Vying for the same parliamentary seats in the north-east are politicians aligned to the Rajapaksas’ ruling party, such as EPDP leader Douglas Devananda, a Cabinet Minister in the Rajapaksa administration with a traditional support base in Jaffna and the islands off the peninsula, and Angajan Ramanathan of the Sri Lanka Freedom Party.
Past and present
While navigating this political landscape, voters are thinking about both their long-standing demand for political rights, justice and accountability, as well as their pressing everyday concerns over land, housing, joblessness and indebtedness. And to them, neither is less important.
A range of voter concerns came to the fore at a pocket meeting where a union of hairdressers in Jaffna met prominent TNA contestant and former Jaffna legislator M.A. Sumanthiran, near Valvettithurai, the birthplace of LTTE leader Velupillai Prabhakaran.
In the nearly 30 minute-long meeting, union members quizzed the former MP mostly about the TNA’s bargaining power in the south, India’s “waning influence”, prospects for federalism, and Mr. Sumanthiran’s position on the armed struggle that his critics had widely criticised following a recent interview.
“We would like the TNA to remain united as one force and represent us,” said A. Udayasankar, president of the federation of hairdressers’ unions, voicing a view more trusting of TNA’s capacity for national politics. The long-simmering differences within the TNA are more visible this poll season, especially when candidates from the same party compete for preferential votes. In Sri Lanka’s proportional representative electoral system, voters get to mark upto three preferences while casting their ballot and a candidate’s chances are determined by both, the total number of votes and her preferential count.
Seated with a group from Thondaimanaru town, a young man asked the TNA contestant why the Alliance, which holds considerable power in the local body, could not lay roads in the area despite repeated appeals. “When our own Tamil leadership is unable to address our basic needs, how can we expect the Sinhala political leadership to deliver on larger issues?” asked S. Brindan, a student of law.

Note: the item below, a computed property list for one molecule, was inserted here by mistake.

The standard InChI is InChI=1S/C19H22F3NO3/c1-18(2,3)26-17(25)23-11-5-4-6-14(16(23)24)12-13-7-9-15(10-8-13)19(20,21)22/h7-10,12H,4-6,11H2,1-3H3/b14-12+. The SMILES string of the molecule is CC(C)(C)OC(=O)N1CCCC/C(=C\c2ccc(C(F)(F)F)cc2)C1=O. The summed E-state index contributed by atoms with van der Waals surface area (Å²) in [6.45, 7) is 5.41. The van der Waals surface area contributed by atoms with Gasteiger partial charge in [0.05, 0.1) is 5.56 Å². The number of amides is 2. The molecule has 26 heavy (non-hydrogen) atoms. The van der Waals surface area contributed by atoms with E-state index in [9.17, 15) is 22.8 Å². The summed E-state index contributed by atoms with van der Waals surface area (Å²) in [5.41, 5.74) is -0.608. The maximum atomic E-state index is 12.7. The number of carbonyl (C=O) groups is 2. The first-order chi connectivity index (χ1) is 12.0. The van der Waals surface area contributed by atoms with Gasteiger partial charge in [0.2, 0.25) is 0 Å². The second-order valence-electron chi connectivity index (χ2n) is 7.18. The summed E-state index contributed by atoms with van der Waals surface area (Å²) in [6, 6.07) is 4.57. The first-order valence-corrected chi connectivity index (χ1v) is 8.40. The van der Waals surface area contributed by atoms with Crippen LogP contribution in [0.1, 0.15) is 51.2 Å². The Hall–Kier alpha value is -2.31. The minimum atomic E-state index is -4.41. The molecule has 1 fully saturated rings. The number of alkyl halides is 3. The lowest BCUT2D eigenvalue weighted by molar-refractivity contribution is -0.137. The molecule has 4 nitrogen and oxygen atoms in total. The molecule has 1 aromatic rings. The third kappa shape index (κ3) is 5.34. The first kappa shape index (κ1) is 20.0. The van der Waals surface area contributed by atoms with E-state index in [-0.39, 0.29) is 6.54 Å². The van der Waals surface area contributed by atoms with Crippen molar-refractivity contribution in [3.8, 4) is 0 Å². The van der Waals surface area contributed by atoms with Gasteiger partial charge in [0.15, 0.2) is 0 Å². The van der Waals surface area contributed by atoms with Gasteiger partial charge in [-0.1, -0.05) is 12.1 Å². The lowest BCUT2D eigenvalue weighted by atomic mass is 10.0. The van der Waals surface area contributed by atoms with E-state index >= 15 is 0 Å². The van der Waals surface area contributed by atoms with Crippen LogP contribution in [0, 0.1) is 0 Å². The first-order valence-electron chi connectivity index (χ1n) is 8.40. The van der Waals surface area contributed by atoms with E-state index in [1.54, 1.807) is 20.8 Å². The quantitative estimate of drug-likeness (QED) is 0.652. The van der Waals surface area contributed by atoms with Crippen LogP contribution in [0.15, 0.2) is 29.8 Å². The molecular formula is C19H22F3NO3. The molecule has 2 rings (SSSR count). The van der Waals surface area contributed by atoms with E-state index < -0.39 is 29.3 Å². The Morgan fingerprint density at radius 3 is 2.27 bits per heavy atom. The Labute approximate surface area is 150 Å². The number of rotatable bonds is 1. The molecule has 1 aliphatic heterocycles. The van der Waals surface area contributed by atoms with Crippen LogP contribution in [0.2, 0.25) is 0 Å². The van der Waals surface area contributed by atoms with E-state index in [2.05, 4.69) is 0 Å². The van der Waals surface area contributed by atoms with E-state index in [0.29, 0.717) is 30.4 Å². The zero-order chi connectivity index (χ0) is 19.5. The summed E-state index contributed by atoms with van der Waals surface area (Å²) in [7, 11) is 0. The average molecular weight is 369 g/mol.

The TNA’s “overemphasis” on the ethnic question, while “ignoring people’s economic problems,” is the cause for this, according to Murugesu Chandrakumar, a former EPDP MP now contesting independently. “In Kilinochchi alone, there are 20,000 jobless youth and a growing threat of illegal activities, including narcotics trade. The TNA has shown no leadership,” said Mr. Chandrakumar, whose efforts to provide housing and jobs, and his current campaign, have drawn considerable local attention.
While voter disillusionment with the TNA, especially among youth, is hard to miss, it is unclear if the electorate is ready to break from its habitual vote for the ‘House’, that too at a time when the Rajapaksa government is eyeing a two-thirds majority in Parliament to consolidate power and amend laws.
That is perhaps why some other independent groups are also testing the waters this election. “Our campaign is centred on working people of the north. We are pitching a progressive Tamil nationalism that highlights their voices,” said S.K. Senthilvel, a senior leftist who has been part of struggles against caste oppression in Jaffna. “Our campaign is not about this poll alone, it is also to see if Tamils are ready for a political alternative,” he said.